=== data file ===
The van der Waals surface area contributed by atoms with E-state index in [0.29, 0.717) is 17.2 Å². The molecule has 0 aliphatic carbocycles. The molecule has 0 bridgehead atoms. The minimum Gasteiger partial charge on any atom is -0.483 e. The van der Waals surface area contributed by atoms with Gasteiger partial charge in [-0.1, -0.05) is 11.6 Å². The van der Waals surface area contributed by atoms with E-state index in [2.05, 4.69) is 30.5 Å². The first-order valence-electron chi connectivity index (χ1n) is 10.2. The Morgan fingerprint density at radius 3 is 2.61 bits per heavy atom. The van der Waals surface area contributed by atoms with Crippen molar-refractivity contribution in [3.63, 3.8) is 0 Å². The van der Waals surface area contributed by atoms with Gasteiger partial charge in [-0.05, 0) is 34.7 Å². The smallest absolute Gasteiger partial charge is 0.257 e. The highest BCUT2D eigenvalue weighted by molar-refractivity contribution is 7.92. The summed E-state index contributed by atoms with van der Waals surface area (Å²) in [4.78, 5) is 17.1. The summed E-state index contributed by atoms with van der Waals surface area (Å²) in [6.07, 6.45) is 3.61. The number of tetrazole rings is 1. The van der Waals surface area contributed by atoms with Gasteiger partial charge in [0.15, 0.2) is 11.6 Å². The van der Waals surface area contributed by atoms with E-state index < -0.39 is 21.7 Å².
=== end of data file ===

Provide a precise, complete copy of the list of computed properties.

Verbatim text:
The van der Waals surface area contributed by atoms with E-state index in [0.29, 0.717) is 17.2 Å². The molecule has 0 aliphatic carbocycles. The molecule has 0 bridgehead atoms. The minimum Gasteiger partial charge on any atom is -0.483 e. The van der Waals surface area contributed by atoms with Gasteiger partial charge in [-0.1, -0.05) is 11.6 Å². The van der Waals surface area contributed by atoms with E-state index in [2.05, 4.69) is 30.5 Å². The first-order valence-electron chi connectivity index (χ1n) is 10.2. The Morgan fingerprint density at radius 3 is 2.61 bits per heavy atom. The van der Waals surface area contributed by atoms with Crippen molar-refractivity contribution in [3.63, 3.8) is 0 Å². The van der Waals surface area contributed by atoms with Gasteiger partial charge in [-0.05, 0) is 34.7 Å². The smallest absolute Gasteiger partial charge is 0.257 e. The highest BCUT2D eigenvalue weighted by molar-refractivity contribution is 7.92. The summed E-state index contributed by atoms with van der Waals surface area (Å²) in [4.78, 5) is 17.1. The summed E-state index contributed by atoms with van der Waals surface area (Å²) in [6.07, 6.45) is 3.61. The number of tetrazole rings is 1. The van der Waals surface area contributed by atoms with Gasteiger partial charge in [0.15, 0.2) is 11.6 Å². The van der Waals surface area contributed by atoms with E-state index < -0.39 is 21.7 Å².